In July of 2019, the Court of Appeals Division 1 of Washington State invalidated a statuteRCW 36.65.030, that prohibited cities and counties from levying a tax on net income. The court ruled that the enacting legislation containing the tax prohibition violated the Single Subject rule under the state constitution. The Washington State Supreme Court did not accept review.

First to testify on Initiative 2111 was Representative Jim Walsh (R-Aberdeen), who filed the initiative with the Secretary of State’s Office.

“Initiative 2111 is designed to do one thing and that is to codify law, the state’s longstanding tradition of not having an income tax based on personal income,” said Rep. Walsh. “It’s been drafted narrowly so that it only applies to personal income, it does not apply to any other sort of tax and also it is designed really to support the good fiscal traditions of this state.”

Several business owners and representatives of labor groups across Washington State also testified at Tuesday’s hearing voicing their support for the initiative.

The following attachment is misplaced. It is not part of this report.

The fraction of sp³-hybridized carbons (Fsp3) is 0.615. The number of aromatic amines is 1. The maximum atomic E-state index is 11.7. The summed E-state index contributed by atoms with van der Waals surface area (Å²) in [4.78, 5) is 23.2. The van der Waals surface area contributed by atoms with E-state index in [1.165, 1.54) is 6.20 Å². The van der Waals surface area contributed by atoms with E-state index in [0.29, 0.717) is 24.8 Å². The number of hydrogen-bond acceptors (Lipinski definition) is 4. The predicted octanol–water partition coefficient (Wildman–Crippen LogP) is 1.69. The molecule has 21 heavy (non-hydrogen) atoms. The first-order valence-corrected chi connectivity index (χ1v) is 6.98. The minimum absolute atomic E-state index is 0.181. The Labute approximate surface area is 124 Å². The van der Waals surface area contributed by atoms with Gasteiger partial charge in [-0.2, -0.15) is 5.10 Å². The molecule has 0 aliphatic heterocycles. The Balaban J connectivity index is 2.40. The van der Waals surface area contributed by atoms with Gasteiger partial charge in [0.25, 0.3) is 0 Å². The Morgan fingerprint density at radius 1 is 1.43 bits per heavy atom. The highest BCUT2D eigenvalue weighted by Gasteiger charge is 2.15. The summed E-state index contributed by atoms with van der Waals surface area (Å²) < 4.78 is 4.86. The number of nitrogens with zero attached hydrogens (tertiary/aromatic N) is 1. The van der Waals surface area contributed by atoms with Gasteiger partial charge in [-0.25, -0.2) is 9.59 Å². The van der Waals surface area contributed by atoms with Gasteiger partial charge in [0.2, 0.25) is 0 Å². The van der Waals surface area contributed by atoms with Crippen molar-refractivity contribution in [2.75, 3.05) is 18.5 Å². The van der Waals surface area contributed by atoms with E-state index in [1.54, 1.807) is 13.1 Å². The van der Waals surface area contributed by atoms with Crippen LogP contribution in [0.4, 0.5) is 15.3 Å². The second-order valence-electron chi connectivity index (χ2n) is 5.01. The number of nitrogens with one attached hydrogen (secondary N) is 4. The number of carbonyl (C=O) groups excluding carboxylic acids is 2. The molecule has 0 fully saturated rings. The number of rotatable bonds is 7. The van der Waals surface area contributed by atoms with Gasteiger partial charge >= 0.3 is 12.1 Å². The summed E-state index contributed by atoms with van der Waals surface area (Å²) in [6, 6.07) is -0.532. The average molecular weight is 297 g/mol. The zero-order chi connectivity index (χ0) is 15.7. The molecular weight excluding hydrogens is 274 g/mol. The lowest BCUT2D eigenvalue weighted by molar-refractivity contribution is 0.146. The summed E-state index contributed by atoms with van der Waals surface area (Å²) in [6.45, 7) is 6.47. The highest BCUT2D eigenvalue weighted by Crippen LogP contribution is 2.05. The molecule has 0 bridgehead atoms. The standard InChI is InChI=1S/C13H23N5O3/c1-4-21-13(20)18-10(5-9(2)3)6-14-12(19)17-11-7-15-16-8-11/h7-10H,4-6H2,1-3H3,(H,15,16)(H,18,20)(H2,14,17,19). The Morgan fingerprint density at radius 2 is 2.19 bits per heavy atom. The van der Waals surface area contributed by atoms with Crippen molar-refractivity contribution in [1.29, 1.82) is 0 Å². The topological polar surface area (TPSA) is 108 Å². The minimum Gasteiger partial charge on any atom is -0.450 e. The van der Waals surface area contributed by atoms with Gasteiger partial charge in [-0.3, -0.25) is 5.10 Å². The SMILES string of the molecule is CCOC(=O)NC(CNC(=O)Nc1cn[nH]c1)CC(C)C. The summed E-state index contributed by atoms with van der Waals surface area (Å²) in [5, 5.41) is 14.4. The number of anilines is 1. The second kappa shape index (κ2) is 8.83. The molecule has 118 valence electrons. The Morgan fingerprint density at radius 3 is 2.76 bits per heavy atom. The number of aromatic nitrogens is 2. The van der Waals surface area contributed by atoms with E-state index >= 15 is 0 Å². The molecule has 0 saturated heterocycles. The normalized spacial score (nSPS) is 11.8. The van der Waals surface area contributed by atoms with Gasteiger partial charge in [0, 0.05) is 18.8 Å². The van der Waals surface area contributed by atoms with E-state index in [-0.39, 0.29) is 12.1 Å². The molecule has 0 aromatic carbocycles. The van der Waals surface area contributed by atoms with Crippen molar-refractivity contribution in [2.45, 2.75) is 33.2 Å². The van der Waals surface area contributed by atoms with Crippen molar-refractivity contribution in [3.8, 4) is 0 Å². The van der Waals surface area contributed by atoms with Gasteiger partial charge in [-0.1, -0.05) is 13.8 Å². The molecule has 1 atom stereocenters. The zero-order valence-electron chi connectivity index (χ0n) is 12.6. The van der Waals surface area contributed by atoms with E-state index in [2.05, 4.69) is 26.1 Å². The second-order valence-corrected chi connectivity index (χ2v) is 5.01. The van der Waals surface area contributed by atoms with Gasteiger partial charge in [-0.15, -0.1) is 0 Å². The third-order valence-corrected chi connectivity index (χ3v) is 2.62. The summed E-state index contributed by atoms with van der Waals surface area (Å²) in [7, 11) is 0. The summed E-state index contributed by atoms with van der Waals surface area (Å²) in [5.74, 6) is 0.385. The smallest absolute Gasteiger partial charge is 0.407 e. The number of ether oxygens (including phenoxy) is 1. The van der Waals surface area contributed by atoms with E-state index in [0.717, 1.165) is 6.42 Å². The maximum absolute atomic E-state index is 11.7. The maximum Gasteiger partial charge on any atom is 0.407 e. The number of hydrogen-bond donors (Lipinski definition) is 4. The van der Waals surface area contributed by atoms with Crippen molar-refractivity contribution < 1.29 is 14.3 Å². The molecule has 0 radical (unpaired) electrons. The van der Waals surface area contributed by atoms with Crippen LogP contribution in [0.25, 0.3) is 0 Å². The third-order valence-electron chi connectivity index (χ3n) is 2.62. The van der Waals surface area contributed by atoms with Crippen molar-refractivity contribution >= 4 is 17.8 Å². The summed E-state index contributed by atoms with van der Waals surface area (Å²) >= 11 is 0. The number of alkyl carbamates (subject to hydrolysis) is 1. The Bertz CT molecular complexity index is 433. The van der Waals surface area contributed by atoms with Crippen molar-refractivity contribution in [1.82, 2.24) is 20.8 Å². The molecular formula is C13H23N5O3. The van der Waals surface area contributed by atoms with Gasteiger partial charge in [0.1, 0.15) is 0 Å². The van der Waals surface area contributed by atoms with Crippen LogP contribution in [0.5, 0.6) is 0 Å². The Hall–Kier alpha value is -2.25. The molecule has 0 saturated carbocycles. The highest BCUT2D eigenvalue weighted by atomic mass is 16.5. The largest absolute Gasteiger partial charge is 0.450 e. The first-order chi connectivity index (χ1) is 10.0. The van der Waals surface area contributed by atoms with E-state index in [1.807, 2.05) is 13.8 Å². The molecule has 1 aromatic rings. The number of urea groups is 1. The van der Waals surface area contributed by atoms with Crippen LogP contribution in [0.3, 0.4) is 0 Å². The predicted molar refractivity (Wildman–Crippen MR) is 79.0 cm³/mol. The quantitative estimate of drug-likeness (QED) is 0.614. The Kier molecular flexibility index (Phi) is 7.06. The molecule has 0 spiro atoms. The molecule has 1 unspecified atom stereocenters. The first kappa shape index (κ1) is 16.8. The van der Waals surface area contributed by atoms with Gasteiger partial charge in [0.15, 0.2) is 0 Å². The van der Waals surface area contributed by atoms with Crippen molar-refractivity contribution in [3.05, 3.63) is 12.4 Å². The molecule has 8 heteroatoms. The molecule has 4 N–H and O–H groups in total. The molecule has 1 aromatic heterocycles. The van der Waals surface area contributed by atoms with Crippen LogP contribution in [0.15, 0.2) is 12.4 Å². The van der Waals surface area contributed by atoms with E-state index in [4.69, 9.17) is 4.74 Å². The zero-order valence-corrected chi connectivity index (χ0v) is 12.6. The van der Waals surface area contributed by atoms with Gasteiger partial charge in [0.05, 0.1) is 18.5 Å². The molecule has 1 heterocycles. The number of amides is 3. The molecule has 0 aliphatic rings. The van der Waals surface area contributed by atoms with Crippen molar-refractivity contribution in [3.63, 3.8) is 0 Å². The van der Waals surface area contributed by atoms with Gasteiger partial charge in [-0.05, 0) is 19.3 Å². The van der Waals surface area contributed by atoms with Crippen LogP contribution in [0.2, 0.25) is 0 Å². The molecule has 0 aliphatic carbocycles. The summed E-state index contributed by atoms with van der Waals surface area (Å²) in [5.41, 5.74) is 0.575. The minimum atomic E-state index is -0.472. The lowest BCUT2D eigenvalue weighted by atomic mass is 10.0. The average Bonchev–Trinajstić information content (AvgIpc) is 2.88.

Speaking in opposition to the initiative was Marcy Bowers representing the Statewide Poverty Action Network who said they are opposing the initiative because she believes it doesn’t do anything for Washingtonians.

“Our state continues to have one of the most upside-down tax codes in the nation where those with the least pay the most,” said Bowers. “Our insufficient and upside-down revenue structure means we often lack the resources to adequately invest in strategies to lift families out of poverty while also funding our education programs to educate and grow future generations.”

In further opposition was Charles Mayer with Washington Physicians for Social Responsibility who noted that the State of Washington has the second most regressive tax code in the nation which leads to “demanding the most from those who have the least to pay”.

Many voices testifying against the initiative seemed to revolve around similar points including that the initiative would not change anything in the state’s current tax code, the state needs additional funding resources to assist in areas such as homelessness and extreme poverty, and legislative resources should be focused on assisting in the area’s the state needs most rather than considering a “vaguely worded” incident, as referred by Maggie Humphrey with Moms Rising.

Kai Smith with Pacifica Law Group echoed Humphrey’s points about the language of the initiative being “poorly written, confusing, and broad in its definition of personal income,” which he said is measure for concern.